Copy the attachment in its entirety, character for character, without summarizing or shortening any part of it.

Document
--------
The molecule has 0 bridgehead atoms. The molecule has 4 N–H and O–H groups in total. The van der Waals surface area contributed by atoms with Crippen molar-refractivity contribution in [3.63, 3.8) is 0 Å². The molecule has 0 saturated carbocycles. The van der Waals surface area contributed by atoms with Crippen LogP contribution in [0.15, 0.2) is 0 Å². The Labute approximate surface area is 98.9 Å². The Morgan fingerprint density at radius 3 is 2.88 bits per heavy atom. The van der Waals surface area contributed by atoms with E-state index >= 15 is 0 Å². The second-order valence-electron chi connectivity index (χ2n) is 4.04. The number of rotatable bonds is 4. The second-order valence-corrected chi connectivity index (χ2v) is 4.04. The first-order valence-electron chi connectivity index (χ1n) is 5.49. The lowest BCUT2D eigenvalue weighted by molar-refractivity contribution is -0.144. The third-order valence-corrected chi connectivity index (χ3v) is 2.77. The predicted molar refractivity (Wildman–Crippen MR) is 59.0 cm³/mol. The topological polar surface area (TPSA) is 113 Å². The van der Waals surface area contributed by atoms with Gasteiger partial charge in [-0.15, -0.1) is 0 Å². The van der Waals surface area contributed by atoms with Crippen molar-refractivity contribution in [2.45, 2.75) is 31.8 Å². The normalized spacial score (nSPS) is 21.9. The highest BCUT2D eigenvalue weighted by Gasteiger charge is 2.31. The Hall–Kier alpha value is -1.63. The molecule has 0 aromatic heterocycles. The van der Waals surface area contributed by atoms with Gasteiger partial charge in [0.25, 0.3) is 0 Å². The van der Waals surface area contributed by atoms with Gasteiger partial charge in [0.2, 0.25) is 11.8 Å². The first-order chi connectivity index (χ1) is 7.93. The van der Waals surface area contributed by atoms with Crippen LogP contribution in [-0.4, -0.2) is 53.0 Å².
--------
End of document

The molecule has 0 bridgehead atoms. The molecule has 4 N–H and O–H groups in total. The van der Waals surface area contributed by atoms with Crippen molar-refractivity contribution in [3.63, 3.8) is 0 Å². The molecule has 0 saturated carbocycles. The van der Waals surface area contributed by atoms with Crippen LogP contribution in [0.15, 0.2) is 0 Å². The Labute approximate surface area is 98.9 Å². The Morgan fingerprint density at radius 3 is 2.88 bits per heavy atom. The van der Waals surface area contributed by atoms with E-state index >= 15 is 0 Å². The second-order valence-electron chi connectivity index (χ2n) is 4.04. The number of rotatable bonds is 4. The second-order valence-corrected chi connectivity index (χ2v) is 4.04. The first-order valence-electron chi connectivity index (χ1n) is 5.49. The lowest BCUT2D eigenvalue weighted by molar-refractivity contribution is -0.144. The third-order valence-corrected chi connectivity index (χ3v) is 2.77. The predicted molar refractivity (Wildman–Crippen MR) is 59.0 cm³/mol. The topological polar surface area (TPSA) is 113 Å². The van der Waals surface area contributed by atoms with Gasteiger partial charge in [-0.15, -0.1) is 0 Å². The van der Waals surface area contributed by atoms with Crippen molar-refractivity contribution in [2.45, 2.75) is 31.8 Å². The normalized spacial score (nSPS) is 21.9. The highest BCUT2D eigenvalue weighted by Gasteiger charge is 2.31. The Hall–Kier alpha value is -1.63. The molecule has 0 aromatic heterocycles. The van der Waals surface area contributed by atoms with Gasteiger partial charge in [0.25, 0.3) is 0 Å². The van der Waals surface area contributed by atoms with Gasteiger partial charge in [0.2, 0.25) is 11.8 Å². The first-order chi connectivity index (χ1) is 7.93. The van der Waals surface area contributed by atoms with Crippen LogP contribution in [-0.4, -0.2) is 53.0 Å².